CHARACTER & ACTING — The most redeeming factor about the entire film is the fact that most of the character portrayals and interactions are downright hilarious — whether they’re hilarious in a good way or a bad way is up to debate, but either way, it’s still hilarious. Undoubtedly, the overt romantic shenanigans played a large part in it, but if you can’t fight it, then you might as well enjoy it. I guess? Consider that the hormones and drama were my least favorite part of the source material… that’s why I was less prone to caring just how they handled it. If the romance felt rushed, over-the-top, and sloppily done in the books, then it was certainly more rushed, over-the-top, and sloppily done in the movie. But it was still funny.
Ron and Hermione’s drama begins with little preamble in the movie, so despite pre-existing hints and tensions, it still feels rather sudden in the context of the self-contained film. Both Cormac McLaggan and Lavender Brown’s silver screen portrayals are exaggerated from their ink and paper forms, but the result is acceptably humorous, even if they occasionally invite facepalming. Rupert Grint and Emma Watson both do a swell job with their roles as Ron and Hermione though; even if the scenes they’re set up in are a bit ridiculous and also rather exaggerated, the acting is solid enough and the emotions are well expressed. If anything, it was disappointing to see that their roles in the HBP movie were limited to the romantic drama — they never actually do anything important — it would have been interesting to see whether the good acting carried over to more story-intensive or even action scenes.
Unlike Ron/Hermione, there is very little build-up in the previous installments in regards to Harry/Ginny, making the pairing seem very sudden and particularly contrived. This was bad enough in the book, but the movie took the liberty of inserting even more awkward little moments that highlight the more-than-obvious fact that Harry has a thing for Ginny even though they haven’t really spoken to each other in the last three movies/books. Still, there are several movie-only scenes that are especially amusing (“she has nice skin” / “Harry seemed to really enjoy dessert”) and not entirely out-of-character. It was very teen drama-ish. I was surprised at just how many bones were tossed out to the Harry/Hermione shippers though; there were little tidbits here and there, details that weren’t in the book and so on. Sometimes it seemed almost canon! I wonder if H/Hr is Yates’ OTP? I’ve never cared for Bonnie Wright as Ginny, and really, despite her prominence in the romantic subplots here, there seem to be very few scenes where Wright actually does any notable acting; she is generally very plain and unimpressive. In contrast, Dan Radcliffe’s acting is very solid (infinitely improved from his acting in OotP), but his most brilliant and memorable scenes were those involving the Felix Felicis, rather than anything with Ginny. Still, for the serious matters (especially around the end of the movie), Radcliffe’s progression as an actor really shines through.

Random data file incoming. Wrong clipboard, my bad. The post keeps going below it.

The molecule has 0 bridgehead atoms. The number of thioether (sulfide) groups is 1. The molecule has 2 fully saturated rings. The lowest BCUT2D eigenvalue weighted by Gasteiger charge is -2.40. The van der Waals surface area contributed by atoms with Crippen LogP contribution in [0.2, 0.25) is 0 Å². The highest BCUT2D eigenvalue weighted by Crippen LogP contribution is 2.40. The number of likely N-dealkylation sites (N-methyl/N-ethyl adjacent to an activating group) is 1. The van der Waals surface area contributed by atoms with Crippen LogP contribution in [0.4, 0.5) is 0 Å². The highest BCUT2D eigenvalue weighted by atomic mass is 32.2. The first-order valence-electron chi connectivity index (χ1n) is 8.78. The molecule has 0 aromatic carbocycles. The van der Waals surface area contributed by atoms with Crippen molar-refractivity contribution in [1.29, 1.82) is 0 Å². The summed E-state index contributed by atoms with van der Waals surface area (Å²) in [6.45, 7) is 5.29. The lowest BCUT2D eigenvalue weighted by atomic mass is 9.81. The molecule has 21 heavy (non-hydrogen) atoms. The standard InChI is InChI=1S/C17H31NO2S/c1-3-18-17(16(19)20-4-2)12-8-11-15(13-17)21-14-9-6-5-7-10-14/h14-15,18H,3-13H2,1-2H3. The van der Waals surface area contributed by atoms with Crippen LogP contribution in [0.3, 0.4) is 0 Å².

Rounding out the romance, Tonks/(Spoiler), mercifully, wasn’t very prominent in the movie, but what was there was even more random and awkward. Bill/Fleur was completely absent, which makes me wonder about how their wedding will be handled in the next movie (if at all). Draco/Pansy was also cut entirely, but that’s without much consequence. Luna’s role and the subsequent gossipy silliness is lessened (there is no “Potty lurves Loony!” line much to my brother’s disappointment), but I still love her actress. Luna’s character is wonderfully quirky and her portrayal remains one of my favorite book-to-movie transitions. Other minor roles include Helena Bonham Carter as Bellatrix, Helen McCrory as Narcissa, and Alan Rickman as Snape. I enjoyed Carter as Bellatrix in the previous film, but her expanded role in this one felt unnecessary and her portrayal of Bellatrix only gets more and more stereotypical. McCrory’s lack of blondeness put me off, but I guess there’s no point in being picky about appearances when Radcliffe’s Harry still doesn’t have green eyes. Her portrayal of Narcissa was still disappointingly calm, though I suppose it could be the script’s fault that she was out of character for her single scene. Rickman as Snape is the same as always (quiet and brooding), though it’s surprising to see just how little a role he plays the entire movie, all things considered.